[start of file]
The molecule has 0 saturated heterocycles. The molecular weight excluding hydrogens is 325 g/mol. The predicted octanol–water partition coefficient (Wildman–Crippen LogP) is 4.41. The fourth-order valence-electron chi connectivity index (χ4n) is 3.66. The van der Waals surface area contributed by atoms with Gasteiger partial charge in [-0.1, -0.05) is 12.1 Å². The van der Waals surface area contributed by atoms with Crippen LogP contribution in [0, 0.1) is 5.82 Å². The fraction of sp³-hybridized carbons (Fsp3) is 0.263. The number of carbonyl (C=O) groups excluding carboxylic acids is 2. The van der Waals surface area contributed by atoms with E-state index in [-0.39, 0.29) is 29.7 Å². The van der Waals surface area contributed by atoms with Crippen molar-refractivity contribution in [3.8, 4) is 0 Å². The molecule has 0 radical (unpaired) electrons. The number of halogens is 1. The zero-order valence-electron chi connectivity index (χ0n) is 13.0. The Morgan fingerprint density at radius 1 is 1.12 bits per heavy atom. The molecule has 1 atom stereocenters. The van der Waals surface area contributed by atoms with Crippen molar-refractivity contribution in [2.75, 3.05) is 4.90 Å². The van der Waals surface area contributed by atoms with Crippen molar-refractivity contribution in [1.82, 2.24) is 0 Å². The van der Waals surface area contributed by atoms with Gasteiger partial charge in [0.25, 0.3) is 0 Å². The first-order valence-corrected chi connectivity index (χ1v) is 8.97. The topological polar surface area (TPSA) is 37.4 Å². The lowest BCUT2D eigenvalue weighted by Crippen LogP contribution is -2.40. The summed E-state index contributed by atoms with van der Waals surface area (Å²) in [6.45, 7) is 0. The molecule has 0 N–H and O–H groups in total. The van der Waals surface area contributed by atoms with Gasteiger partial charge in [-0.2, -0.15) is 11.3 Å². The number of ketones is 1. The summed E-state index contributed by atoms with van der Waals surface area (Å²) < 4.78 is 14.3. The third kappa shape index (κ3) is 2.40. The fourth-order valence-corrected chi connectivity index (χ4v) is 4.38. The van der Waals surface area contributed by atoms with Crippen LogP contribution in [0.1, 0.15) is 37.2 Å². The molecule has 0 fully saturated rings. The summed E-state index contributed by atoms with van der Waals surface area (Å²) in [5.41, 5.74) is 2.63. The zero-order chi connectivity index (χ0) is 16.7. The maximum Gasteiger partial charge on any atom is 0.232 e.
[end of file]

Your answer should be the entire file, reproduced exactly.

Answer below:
The molecule has 0 saturated heterocycles. The molecular weight excluding hydrogens is 325 g/mol. The predicted octanol–water partition coefficient (Wildman–Crippen LogP) is 4.41. The fourth-order valence-electron chi connectivity index (χ4n) is 3.66. The van der Waals surface area contributed by atoms with Gasteiger partial charge in [-0.1, -0.05) is 12.1 Å². The van der Waals surface area contributed by atoms with Crippen LogP contribution in [0, 0.1) is 5.82 Å². The fraction of sp³-hybridized carbons (Fsp3) is 0.263. The number of carbonyl (C=O) groups excluding carboxylic acids is 2. The van der Waals surface area contributed by atoms with E-state index in [-0.39, 0.29) is 29.7 Å². The van der Waals surface area contributed by atoms with Crippen molar-refractivity contribution in [3.8, 4) is 0 Å². The molecule has 0 radical (unpaired) electrons. The number of halogens is 1. The zero-order valence-electron chi connectivity index (χ0n) is 13.0. The Morgan fingerprint density at radius 1 is 1.12 bits per heavy atom. The molecule has 1 atom stereocenters. The van der Waals surface area contributed by atoms with Crippen molar-refractivity contribution in [2.75, 3.05) is 4.90 Å². The van der Waals surface area contributed by atoms with Crippen molar-refractivity contribution in [1.82, 2.24) is 0 Å². The van der Waals surface area contributed by atoms with Gasteiger partial charge in [0.25, 0.3) is 0 Å². The first-order valence-corrected chi connectivity index (χ1v) is 8.97. The topological polar surface area (TPSA) is 37.4 Å². The lowest BCUT2D eigenvalue weighted by Crippen LogP contribution is -2.40. The summed E-state index contributed by atoms with van der Waals surface area (Å²) in [6.45, 7) is 0. The molecule has 0 N–H and O–H groups in total. The van der Waals surface area contributed by atoms with Gasteiger partial charge in [-0.2, -0.15) is 11.3 Å². The number of ketones is 1. The summed E-state index contributed by atoms with van der Waals surface area (Å²) < 4.78 is 14.3. The third kappa shape index (κ3) is 2.40. The fourth-order valence-corrected chi connectivity index (χ4v) is 4.38. The van der Waals surface area contributed by atoms with Crippen LogP contribution in [0.1, 0.15) is 37.2 Å². The molecule has 0 fully saturated rings. The summed E-state index contributed by atoms with van der Waals surface area (Å²) in [5.41, 5.74) is 2.63. The zero-order chi connectivity index (χ0) is 16.7. The maximum Gasteiger partial charge on any atom is 0.232 e.